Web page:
Tyson Foods, Inc., Springdale, Ark., is said to be one of the largest chicken processors in the world, processing more than 41 million units every week, serving retail and foodservice customers throughout the United States and in 130 countries worldwide.
One of its largest poultry production facilities in Temperanceville, Va., produces fresh tray pack chicken for domestic and international distribution. The Delmarva Peninsula location is convenient to primary distribution channels along the eastern seaboard and the Port of Virginia.
Once chicken is processed and packaged at the facility, it is stored in a large 2-level cold storage freezer warehouse until it is shipped. The volume that comes through the warehouse is substantial, with frequent movement of the packaged chicken between the two levels.
In 2011, when Tyson discovered it needed to upgrade the antiquated system used to move the chicken between the two levels, it called in Delaware Elevator, Salisbury, Md., for a recommendation. Not only did the new lifting mechanism need to operate in sub-zero temperatures, but it also needed to handle several full pallets of chicken per lift and had to withstand frequent trips throughout the day.
“We looked at what Tyson needed in the Temperanceville freezer room, and it was clear that it would have to be a unique solution,” says PJ Laviola, general manager of special applications for Delaware Elevator. “The lift itself needed to be fully operable in cold temperatures, and we had to somehow figure out a way to protect the controls and other more sensitive components.”
After a thorough review of project requirements, the Delaware Elevator team recommended a Series-21 hydraulic lift from PFlow Industries, Inc., a Milwaukee, Wis.-based provider of custom-engineered vertical reciprocating conveyors (VRCs).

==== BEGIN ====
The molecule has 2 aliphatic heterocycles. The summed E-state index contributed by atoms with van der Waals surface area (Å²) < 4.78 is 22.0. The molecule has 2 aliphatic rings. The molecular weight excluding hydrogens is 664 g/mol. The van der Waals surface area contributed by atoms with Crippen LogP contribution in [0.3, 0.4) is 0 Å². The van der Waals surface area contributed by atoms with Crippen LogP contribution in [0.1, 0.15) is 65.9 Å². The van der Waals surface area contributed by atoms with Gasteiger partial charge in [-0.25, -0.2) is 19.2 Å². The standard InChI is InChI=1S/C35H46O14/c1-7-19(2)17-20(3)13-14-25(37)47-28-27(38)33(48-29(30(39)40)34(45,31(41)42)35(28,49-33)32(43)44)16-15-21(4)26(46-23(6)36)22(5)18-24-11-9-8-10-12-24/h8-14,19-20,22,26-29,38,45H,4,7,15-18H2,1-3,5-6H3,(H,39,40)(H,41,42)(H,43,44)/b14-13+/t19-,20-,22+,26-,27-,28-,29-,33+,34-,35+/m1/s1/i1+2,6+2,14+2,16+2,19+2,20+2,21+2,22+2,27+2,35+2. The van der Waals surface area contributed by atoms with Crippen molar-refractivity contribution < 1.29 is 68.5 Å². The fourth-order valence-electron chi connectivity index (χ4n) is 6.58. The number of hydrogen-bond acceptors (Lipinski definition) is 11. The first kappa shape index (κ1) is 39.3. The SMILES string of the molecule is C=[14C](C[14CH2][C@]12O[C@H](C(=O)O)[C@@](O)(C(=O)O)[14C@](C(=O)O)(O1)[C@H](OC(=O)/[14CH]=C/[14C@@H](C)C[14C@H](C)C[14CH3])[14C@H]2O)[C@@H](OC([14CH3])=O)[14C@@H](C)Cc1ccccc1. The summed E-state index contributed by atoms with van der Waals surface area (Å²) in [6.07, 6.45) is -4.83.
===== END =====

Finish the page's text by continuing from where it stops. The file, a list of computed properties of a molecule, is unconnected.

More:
Delaware Elevator worked with the PFlow engineering staff to finalize the hydraulic system specifications and design. After several consultations with Tyson, the solution was approved.
In order to achieve optimal performance in the frozen environment, the hydraulic lifts utilize special, environmentally safe hydraulic oil that can withstand the sub-zero temperatures. The controls and pump are housed in a small, heated room adjacent to the freezer room. In order to build the most efficient system, only one pump is needed, with the hydraulic line splitting off to service each lift at opposite ends of the warehouse.
The carriage is lifted and lowered by two hydraulic cylinders, mounted on the guide columns that straddle each side. The hydraulic VRCs also include advanced safety features to protect workers and materials, such as access gates at each level with interlocks to sync with the movement and position of the lift carriage, a torsion bar that links the two hydraulic cylinders to equalize the load and ensures the carriage remains level at all times and velocity fuses to prevent uncontrolled carriage descent in the unlikely event of a hydraulic hose rupture.
Each Series-21 hydraulic VRC has a 4,000-pound lifting capacity and carriage dimensions of 5.75x7 feet, allowing two full pallets to be moved at a time. The full vertical travel is 11.5 feet, moving at a speed of 24 feet per minute.
“Hydraulic VRCs customized in a similar manner are viable for a wide range of refrigerated and frozen storage applications,” says Laviola. “It easily withstands the cold temperatures and frequent use with minimal maintenance required.”